Maths help?
 Formerly AvP
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Maths help?
I have a number of data sets which look like this (in two columns i.e. 47.5 is the first entry, corresponding to 4.5 in the second column)
47.5 4.5
57.5 6.3333
67.5 6.66667
72.5 7.6
77.5 8
82.5 8
87.5 8
92.5 8
These are very close to lying on an ogive of a normal distribution. Using Excel, I can draw a normal distribution, and adjust the mean and sd so it passes through these points to a close approximation, but there must be a more elegant way of doing it! Any help gratefully acknowledged...
47.5 4.5
57.5 6.3333
67.5 6.66667
72.5 7.6
77.5 8
82.5 8
87.5 8
92.5 8
These are very close to lying on an ogive of a normal distribution. Using Excel, I can draw a normal distribution, and adjust the mean and sd so it passes through these points to a close approximation, but there must be a more elegant way of doing it! Any help gratefully acknowledged...
Was Allo V Psycho, but when my laptop died, I lost all the info on it...
Re: Maths help?
You want to do a least squares fit of the normal/Gaussian to the data. Not sure how to do that in Excel, or even if you can.
Re: Maths help?
Typically, if you want to do an OLS determination of a function A(x; m, s) with two parameters m and s we want to fit, I have called those two parameters m and s for mean and std dev, we need to transform that function into a form so that it looks like B f(x) + C g(x), where f(x) and g(x) are some new functions of the independent variable, and B and C are functions of m and s such that we can solve them simultaneously for m and s.
So, for example, if our function A were m exp{sx], we could take logs of it and get log m  sx, and regress that, log m would be the intercept and s the slope term.
The pdf of a normal distribution of mean m and std dev s is exp{(xm)^{2}/2s^{2}}/sqrt{2pi}.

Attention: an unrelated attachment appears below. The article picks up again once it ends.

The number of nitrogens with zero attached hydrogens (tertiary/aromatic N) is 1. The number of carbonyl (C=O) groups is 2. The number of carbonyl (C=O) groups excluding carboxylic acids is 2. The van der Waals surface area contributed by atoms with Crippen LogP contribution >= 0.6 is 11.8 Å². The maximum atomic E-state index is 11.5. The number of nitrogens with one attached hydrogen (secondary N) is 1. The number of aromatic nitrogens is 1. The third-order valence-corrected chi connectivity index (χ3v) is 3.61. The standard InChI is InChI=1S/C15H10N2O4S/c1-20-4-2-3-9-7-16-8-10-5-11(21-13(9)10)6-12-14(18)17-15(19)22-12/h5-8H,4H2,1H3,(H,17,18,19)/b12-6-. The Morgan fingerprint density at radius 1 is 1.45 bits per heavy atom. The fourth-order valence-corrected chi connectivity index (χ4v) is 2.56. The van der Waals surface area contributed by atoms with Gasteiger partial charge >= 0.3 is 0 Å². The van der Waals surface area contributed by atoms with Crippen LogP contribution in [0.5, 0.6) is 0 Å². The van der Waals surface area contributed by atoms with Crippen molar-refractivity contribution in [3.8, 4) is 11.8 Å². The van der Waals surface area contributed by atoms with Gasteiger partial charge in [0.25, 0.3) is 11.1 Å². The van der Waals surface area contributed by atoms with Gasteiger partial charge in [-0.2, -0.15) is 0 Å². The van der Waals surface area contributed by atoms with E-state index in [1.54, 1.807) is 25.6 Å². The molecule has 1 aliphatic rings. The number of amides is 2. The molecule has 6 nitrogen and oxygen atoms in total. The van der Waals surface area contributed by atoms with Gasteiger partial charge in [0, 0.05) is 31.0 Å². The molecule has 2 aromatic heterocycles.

The cumulative distribution is obtained by integrating that. That isn't an integral you can perform symbolically. It's a function you can have tables for, or get a computer to tell you its value, like sin or log. With the two parameters deeply embedded into it, it certainly isn't a function you can transform to get into the form needed for an OLS.
But if we know what the mean is, then there is a simple transformation we can perform to get the std out of it.
Do you know what you have got there? We can see you have the top bit where it flattens off at 8. Do you know where it flattens out at the bottom? If so then the mean is exactly half way between the top and bottom flats. Or maybe you know that 47.5 is the mean? Then at, say, 57.5 you can look at the value and work out how many stds from the mean you should be at that point, by looking up in the normal cum dist table. You can do this for each of the other points where the value is less than 8. That would give you a line to fit to estimate the std, or just some numbers you can average to estimate it.
But if that 47.5 is some random point in middistribution, I think you have little prospect of knowing what the mean is with much accuracy, and thus not the std dev either. Trying to fit the shape of a curve when you have so few points on it is a mug's game.
 shpalman
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Re: Maths help?
Excel does linear fits but can also do multiple linear fits at the same time. An example based on something I've done is a polynomial fit. Say you want to fit a + b*x + c*x^2 = y you basically have a column with your x data and another column with your y data, and then you also make a column with x*2. Then it works like a linear fit of x and x*2 to y. It's still a bit fiddly, you need to select the data set in the right way and also select a range to put the multicell output into.
Here's someone fitting a Gaussian in Excel with a different strategy.
Maybe some of the statistical functions in Excel will essentially give you the important parameters of the normal distribution.
I tend to use scipy.optimize.curve_fit a lot these days instead, you can define whatever function you like.
having that swing is a necessary but not sufficient condition for it meaning a thing
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 shpalman
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Re: Maths help?
Oh and the integral of the Gaussian is called the error function although something like the logistic function looks similar enough so it depends on what your underlying process actually is, which one you should choose.
having that swing is a necessary but not sufficient condition for it meaning a thing
@shpalman@mastodon.me.uk
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 Formerly AvP